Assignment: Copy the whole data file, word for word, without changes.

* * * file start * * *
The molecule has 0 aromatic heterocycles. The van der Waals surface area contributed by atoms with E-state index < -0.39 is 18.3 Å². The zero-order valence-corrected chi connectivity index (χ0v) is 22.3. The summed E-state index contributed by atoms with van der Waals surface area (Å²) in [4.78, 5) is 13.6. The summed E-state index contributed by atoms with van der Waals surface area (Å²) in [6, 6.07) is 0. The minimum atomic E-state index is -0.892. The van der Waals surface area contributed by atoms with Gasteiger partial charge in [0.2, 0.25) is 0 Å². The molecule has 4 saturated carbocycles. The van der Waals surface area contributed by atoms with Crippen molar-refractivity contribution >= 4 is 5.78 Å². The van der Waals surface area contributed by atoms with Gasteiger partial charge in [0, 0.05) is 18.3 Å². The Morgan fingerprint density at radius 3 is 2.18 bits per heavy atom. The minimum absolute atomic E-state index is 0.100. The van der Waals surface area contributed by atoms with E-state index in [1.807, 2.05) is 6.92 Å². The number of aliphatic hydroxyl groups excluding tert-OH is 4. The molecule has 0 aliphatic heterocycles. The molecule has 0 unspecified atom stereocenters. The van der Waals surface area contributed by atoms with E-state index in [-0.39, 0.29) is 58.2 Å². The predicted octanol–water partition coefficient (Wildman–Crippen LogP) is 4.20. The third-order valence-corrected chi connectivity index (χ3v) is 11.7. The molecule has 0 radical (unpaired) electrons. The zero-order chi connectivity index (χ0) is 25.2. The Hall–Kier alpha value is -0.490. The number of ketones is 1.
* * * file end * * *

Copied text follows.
The molecule has 0 aromatic heterocycles. The van der Waals surface area contributed by atoms with E-state index < -0.39 is 18.3 Å². The zero-order valence-corrected chi connectivity index (χ0v) is 22.3. The summed E-state index contributed by atoms with van der Waals surface area (Å²) in [4.78, 5) is 13.6. The summed E-state index contributed by atoms with van der Waals surface area (Å²) in [6, 6.07) is 0. The minimum atomic E-state index is -0.892. The van der Waals surface area contributed by atoms with Gasteiger partial charge in [0.2, 0.25) is 0 Å². The molecule has 4 saturated carbocycles. The van der Waals surface area contributed by atoms with Crippen molar-refractivity contribution >= 4 is 5.78 Å². The van der Waals surface area contributed by atoms with Gasteiger partial charge in [0, 0.05) is 18.3 Å². The Morgan fingerprint density at radius 3 is 2.18 bits per heavy atom. The minimum absolute atomic E-state index is 0.100. The van der Waals surface area contributed by atoms with E-state index in [1.807, 2.05) is 6.92 Å². The number of aliphatic hydroxyl groups excluding tert-OH is 4. The molecule has 0 aliphatic heterocycles. The molecule has 0 unspecified atom stereocenters. The van der Waals surface area contributed by atoms with E-state index in [-0.39, 0.29) is 58.2 Å². The predicted octanol–water partition coefficient (Wildman–Crippen LogP) is 4.20. The third-order valence-corrected chi connectivity index (χ3v) is 11.7. The molecule has 0 radical (unpaired) electrons. The zero-order chi connectivity index (χ0) is 25.2. The Hall–Kier alpha value is -0.490. The number of ketones is 1.